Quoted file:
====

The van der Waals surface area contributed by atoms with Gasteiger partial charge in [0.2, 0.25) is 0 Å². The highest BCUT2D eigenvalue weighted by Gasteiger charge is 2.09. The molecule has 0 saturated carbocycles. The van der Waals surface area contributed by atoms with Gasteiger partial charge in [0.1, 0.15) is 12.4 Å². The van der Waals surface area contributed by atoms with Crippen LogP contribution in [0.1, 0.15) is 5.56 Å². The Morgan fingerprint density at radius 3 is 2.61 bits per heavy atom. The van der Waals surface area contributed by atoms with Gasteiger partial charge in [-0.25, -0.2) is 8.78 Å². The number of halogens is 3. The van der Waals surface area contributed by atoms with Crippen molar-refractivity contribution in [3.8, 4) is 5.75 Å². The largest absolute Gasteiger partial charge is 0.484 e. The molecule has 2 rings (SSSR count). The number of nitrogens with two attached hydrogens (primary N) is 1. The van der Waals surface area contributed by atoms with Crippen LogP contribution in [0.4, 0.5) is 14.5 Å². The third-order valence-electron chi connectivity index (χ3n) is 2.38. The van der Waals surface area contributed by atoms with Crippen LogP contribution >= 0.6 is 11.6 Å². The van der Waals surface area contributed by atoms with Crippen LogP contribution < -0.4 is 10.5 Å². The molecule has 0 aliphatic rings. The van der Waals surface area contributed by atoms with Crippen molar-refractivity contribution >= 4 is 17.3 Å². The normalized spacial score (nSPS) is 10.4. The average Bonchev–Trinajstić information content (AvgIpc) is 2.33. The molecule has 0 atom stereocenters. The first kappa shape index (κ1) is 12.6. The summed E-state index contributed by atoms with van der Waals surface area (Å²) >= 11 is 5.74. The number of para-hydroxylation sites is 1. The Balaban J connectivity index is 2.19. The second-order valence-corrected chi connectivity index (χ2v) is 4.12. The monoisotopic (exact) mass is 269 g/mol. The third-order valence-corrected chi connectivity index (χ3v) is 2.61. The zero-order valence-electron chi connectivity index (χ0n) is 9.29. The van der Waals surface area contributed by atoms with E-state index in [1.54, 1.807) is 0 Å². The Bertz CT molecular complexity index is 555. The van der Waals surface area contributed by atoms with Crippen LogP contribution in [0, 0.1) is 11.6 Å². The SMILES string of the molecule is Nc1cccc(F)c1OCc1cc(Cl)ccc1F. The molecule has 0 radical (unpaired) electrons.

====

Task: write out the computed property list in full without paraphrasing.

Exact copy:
The van der Waals surface area contributed by atoms with Gasteiger partial charge in [0.2, 0.25) is 0 Å². The highest BCUT2D eigenvalue weighted by Gasteiger charge is 2.09. The molecule has 0 saturated carbocycles. The van der Waals surface area contributed by atoms with Gasteiger partial charge in [0.1, 0.15) is 12.4 Å². The van der Waals surface area contributed by atoms with Crippen LogP contribution in [0.1, 0.15) is 5.56 Å². The Morgan fingerprint density at radius 3 is 2.61 bits per heavy atom. The van der Waals surface area contributed by atoms with Gasteiger partial charge in [-0.25, -0.2) is 8.78 Å². The number of halogens is 3. The van der Waals surface area contributed by atoms with Crippen molar-refractivity contribution in [3.8, 4) is 5.75 Å². The largest absolute Gasteiger partial charge is 0.484 e. The molecule has 2 rings (SSSR count). The number of nitrogens with two attached hydrogens (primary N) is 1. The van der Waals surface area contributed by atoms with Crippen LogP contribution in [0.4, 0.5) is 14.5 Å². The third-order valence-electron chi connectivity index (χ3n) is 2.38. The van der Waals surface area contributed by atoms with Crippen LogP contribution >= 0.6 is 11.6 Å². The van der Waals surface area contributed by atoms with Crippen LogP contribution < -0.4 is 10.5 Å². The molecule has 0 aliphatic rings. The van der Waals surface area contributed by atoms with Crippen molar-refractivity contribution >= 4 is 17.3 Å². The normalized spacial score (nSPS) is 10.4. The average Bonchev–Trinajstić information content (AvgIpc) is 2.33. The molecule has 0 atom stereocenters. The first kappa shape index (κ1) is 12.6. The summed E-state index contributed by atoms with van der Waals surface area (Å²) >= 11 is 5.74. The number of para-hydroxylation sites is 1. The Balaban J connectivity index is 2.19. The second-order valence-corrected chi connectivity index (χ2v) is 4.12. The monoisotopic (exact) mass is 269 g/mol. The third-order valence-corrected chi connectivity index (χ3v) is 2.61. The zero-order valence-electron chi connectivity index (χ0n) is 9.29. The van der Waals surface area contributed by atoms with E-state index in [1.54, 1.807) is 0 Å². The Bertz CT molecular complexity index is 555. The van der Waals surface area contributed by atoms with Crippen LogP contribution in [0, 0.1) is 11.6 Å². The SMILES string of the molecule is Nc1cccc(F)c1OCc1cc(Cl)ccc1F. The molecule has 0 radical (unpaired) electrons.